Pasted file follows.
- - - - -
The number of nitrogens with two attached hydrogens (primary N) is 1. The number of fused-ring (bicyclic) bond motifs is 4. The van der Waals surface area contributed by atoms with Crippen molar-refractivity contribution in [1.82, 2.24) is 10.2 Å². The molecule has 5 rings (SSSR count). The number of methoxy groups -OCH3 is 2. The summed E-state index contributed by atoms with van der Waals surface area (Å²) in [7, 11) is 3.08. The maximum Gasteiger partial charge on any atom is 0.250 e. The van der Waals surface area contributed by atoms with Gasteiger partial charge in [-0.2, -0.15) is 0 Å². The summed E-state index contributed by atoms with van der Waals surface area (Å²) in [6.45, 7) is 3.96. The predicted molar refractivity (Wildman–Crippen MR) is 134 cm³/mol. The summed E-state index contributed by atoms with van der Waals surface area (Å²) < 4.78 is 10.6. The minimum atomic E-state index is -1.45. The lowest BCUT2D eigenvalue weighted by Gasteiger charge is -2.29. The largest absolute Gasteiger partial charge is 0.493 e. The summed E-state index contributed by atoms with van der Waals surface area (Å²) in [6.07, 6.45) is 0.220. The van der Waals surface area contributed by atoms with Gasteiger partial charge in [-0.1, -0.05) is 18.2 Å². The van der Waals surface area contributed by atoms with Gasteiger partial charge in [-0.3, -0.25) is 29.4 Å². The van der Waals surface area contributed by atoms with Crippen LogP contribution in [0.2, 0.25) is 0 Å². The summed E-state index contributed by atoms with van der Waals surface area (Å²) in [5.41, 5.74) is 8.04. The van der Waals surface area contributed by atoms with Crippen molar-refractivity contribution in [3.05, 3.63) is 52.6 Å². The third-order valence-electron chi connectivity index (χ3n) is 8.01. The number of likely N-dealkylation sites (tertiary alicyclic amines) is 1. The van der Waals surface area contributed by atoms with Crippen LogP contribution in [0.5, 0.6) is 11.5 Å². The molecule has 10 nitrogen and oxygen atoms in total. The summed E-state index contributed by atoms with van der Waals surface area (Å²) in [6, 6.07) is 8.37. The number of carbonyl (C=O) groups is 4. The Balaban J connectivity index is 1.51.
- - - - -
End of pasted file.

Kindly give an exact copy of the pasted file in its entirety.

The number of nitrogens with two attached hydrogens (primary N) is 1. The number of fused-ring (bicyclic) bond motifs is 4. The van der Waals surface area contributed by atoms with Crippen molar-refractivity contribution in [1.82, 2.24) is 10.2 Å². The molecule has 5 rings (SSSR count). The number of methoxy groups -OCH3 is 2. The summed E-state index contributed by atoms with van der Waals surface area (Å²) in [7, 11) is 3.08. The maximum Gasteiger partial charge on any atom is 0.250 e. The van der Waals surface area contributed by atoms with Gasteiger partial charge in [-0.2, -0.15) is 0 Å². The summed E-state index contributed by atoms with van der Waals surface area (Å²) in [6.45, 7) is 3.96. The predicted molar refractivity (Wildman–Crippen MR) is 134 cm³/mol. The summed E-state index contributed by atoms with van der Waals surface area (Å²) < 4.78 is 10.6. The minimum atomic E-state index is -1.45. The lowest BCUT2D eigenvalue weighted by Gasteiger charge is -2.29. The largest absolute Gasteiger partial charge is 0.493 e. The summed E-state index contributed by atoms with van der Waals surface area (Å²) in [6.07, 6.45) is 0.220. The van der Waals surface area contributed by atoms with Gasteiger partial charge in [-0.1, -0.05) is 18.2 Å². The van der Waals surface area contributed by atoms with Gasteiger partial charge in [-0.3, -0.25) is 29.4 Å². The van der Waals surface area contributed by atoms with Crippen LogP contribution in [0.2, 0.25) is 0 Å². The summed E-state index contributed by atoms with van der Waals surface area (Å²) in [5.41, 5.74) is 8.04. The van der Waals surface area contributed by atoms with Crippen molar-refractivity contribution in [3.05, 3.63) is 52.6 Å². The third-order valence-electron chi connectivity index (χ3n) is 8.01. The number of likely N-dealkylation sites (tertiary alicyclic amines) is 1. The van der Waals surface area contributed by atoms with Crippen LogP contribution in [0.5, 0.6) is 11.5 Å². The molecule has 10 nitrogen and oxygen atoms in total. The summed E-state index contributed by atoms with van der Waals surface area (Å²) in [6, 6.07) is 8.37. The number of carbonyl (C=O) groups is 4. The Balaban J connectivity index is 1.51.